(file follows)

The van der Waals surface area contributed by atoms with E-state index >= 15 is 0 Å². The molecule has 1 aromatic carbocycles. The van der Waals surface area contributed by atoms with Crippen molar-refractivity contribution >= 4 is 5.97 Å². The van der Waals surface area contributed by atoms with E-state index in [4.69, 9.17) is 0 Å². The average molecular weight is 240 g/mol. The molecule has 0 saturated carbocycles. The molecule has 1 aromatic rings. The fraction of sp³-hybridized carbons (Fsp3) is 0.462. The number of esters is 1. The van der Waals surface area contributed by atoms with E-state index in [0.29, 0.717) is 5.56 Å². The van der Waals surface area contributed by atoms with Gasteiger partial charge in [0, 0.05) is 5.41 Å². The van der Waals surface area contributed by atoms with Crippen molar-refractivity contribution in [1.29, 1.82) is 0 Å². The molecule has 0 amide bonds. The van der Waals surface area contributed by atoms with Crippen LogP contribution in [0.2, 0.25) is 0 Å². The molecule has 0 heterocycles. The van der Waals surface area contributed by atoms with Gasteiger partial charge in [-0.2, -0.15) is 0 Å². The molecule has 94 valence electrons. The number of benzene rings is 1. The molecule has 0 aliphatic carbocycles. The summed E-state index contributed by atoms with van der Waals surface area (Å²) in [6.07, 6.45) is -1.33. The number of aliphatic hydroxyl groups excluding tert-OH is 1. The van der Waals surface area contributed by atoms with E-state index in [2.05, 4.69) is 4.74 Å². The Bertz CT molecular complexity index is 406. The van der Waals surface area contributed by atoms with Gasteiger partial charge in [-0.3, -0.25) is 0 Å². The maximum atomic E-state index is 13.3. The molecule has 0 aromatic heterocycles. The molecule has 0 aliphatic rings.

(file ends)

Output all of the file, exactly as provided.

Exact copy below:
The van der Waals surface area contributed by atoms with E-state index >= 15 is 0 Å². The molecule has 1 aromatic carbocycles. The van der Waals surface area contributed by atoms with Crippen molar-refractivity contribution >= 4 is 5.97 Å². The van der Waals surface area contributed by atoms with E-state index in [4.69, 9.17) is 0 Å². The average molecular weight is 240 g/mol. The molecule has 0 saturated carbocycles. The molecule has 1 aromatic rings. The fraction of sp³-hybridized carbons (Fsp3) is 0.462. The number of esters is 1. The van der Waals surface area contributed by atoms with E-state index in [0.29, 0.717) is 5.56 Å². The van der Waals surface area contributed by atoms with Gasteiger partial charge in [0, 0.05) is 5.41 Å². The van der Waals surface area contributed by atoms with Crippen molar-refractivity contribution in [1.29, 1.82) is 0 Å². The molecule has 0 amide bonds. The van der Waals surface area contributed by atoms with Crippen LogP contribution in [0.2, 0.25) is 0 Å². The molecule has 0 heterocycles. The van der Waals surface area contributed by atoms with Gasteiger partial charge in [-0.2, -0.15) is 0 Å². The molecule has 94 valence electrons. The number of benzene rings is 1. The molecule has 0 aliphatic carbocycles. The summed E-state index contributed by atoms with van der Waals surface area (Å²) in [6.07, 6.45) is -1.33. The number of aliphatic hydroxyl groups excluding tert-OH is 1. The van der Waals surface area contributed by atoms with E-state index in [2.05, 4.69) is 4.74 Å². The Bertz CT molecular complexity index is 406. The van der Waals surface area contributed by atoms with Gasteiger partial charge in [-0.3, -0.25) is 0 Å². The maximum atomic E-state index is 13.3. The molecule has 0 aromatic heterocycles. The molecule has 0 aliphatic rings.